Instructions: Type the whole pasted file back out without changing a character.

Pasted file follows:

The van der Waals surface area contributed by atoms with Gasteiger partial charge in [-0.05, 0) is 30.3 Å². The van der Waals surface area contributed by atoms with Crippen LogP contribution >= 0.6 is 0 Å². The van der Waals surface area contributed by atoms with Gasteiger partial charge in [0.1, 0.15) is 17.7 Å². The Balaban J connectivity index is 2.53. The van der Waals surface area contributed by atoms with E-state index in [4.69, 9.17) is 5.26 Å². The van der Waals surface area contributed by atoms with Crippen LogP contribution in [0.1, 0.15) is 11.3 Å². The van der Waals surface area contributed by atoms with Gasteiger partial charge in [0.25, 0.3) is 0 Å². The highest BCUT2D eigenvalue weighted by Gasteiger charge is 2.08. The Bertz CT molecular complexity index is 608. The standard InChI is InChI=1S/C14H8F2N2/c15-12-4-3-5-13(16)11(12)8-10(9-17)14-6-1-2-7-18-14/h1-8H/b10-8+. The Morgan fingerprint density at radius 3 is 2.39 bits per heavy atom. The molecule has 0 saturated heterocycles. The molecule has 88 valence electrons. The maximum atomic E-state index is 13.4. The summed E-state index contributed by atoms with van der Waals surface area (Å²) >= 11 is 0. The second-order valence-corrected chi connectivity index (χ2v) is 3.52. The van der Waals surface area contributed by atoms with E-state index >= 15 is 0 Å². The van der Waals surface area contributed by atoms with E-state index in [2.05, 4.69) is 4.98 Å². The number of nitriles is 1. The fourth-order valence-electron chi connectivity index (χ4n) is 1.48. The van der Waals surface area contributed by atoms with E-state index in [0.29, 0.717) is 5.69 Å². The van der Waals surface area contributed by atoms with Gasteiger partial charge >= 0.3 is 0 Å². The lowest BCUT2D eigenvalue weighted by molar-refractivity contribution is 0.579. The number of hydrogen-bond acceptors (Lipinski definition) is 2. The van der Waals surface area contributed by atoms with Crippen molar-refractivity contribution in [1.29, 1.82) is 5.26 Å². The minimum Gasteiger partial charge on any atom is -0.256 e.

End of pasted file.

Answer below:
The van der Waals surface area contributed by atoms with Gasteiger partial charge in [-0.05, 0) is 30.3 Å². The van der Waals surface area contributed by atoms with Crippen LogP contribution >= 0.6 is 0 Å². The van der Waals surface area contributed by atoms with Gasteiger partial charge in [0.1, 0.15) is 17.7 Å². The Balaban J connectivity index is 2.53. The van der Waals surface area contributed by atoms with E-state index in [4.69, 9.17) is 5.26 Å². The van der Waals surface area contributed by atoms with Crippen LogP contribution in [0.1, 0.15) is 11.3 Å². The van der Waals surface area contributed by atoms with Gasteiger partial charge in [0.25, 0.3) is 0 Å². The highest BCUT2D eigenvalue weighted by Gasteiger charge is 2.08. The Bertz CT molecular complexity index is 608. The standard InChI is InChI=1S/C14H8F2N2/c15-12-4-3-5-13(16)11(12)8-10(9-17)14-6-1-2-7-18-14/h1-8H/b10-8+. The Morgan fingerprint density at radius 3 is 2.39 bits per heavy atom. The molecule has 0 saturated heterocycles. The molecule has 88 valence electrons. The maximum atomic E-state index is 13.4. The summed E-state index contributed by atoms with van der Waals surface area (Å²) >= 11 is 0. The second-order valence-corrected chi connectivity index (χ2v) is 3.52. The van der Waals surface area contributed by atoms with E-state index >= 15 is 0 Å². The van der Waals surface area contributed by atoms with E-state index in [2.05, 4.69) is 4.98 Å². The number of nitriles is 1. The fourth-order valence-electron chi connectivity index (χ4n) is 1.48. The van der Waals surface area contributed by atoms with E-state index in [0.29, 0.717) is 5.69 Å². The van der Waals surface area contributed by atoms with Gasteiger partial charge >= 0.3 is 0 Å². The lowest BCUT2D eigenvalue weighted by molar-refractivity contribution is 0.579. The number of hydrogen-bond acceptors (Lipinski definition) is 2. The van der Waals surface area contributed by atoms with Crippen molar-refractivity contribution in [1.29, 1.82) is 5.26 Å². The minimum Gasteiger partial charge on any atom is -0.256 e.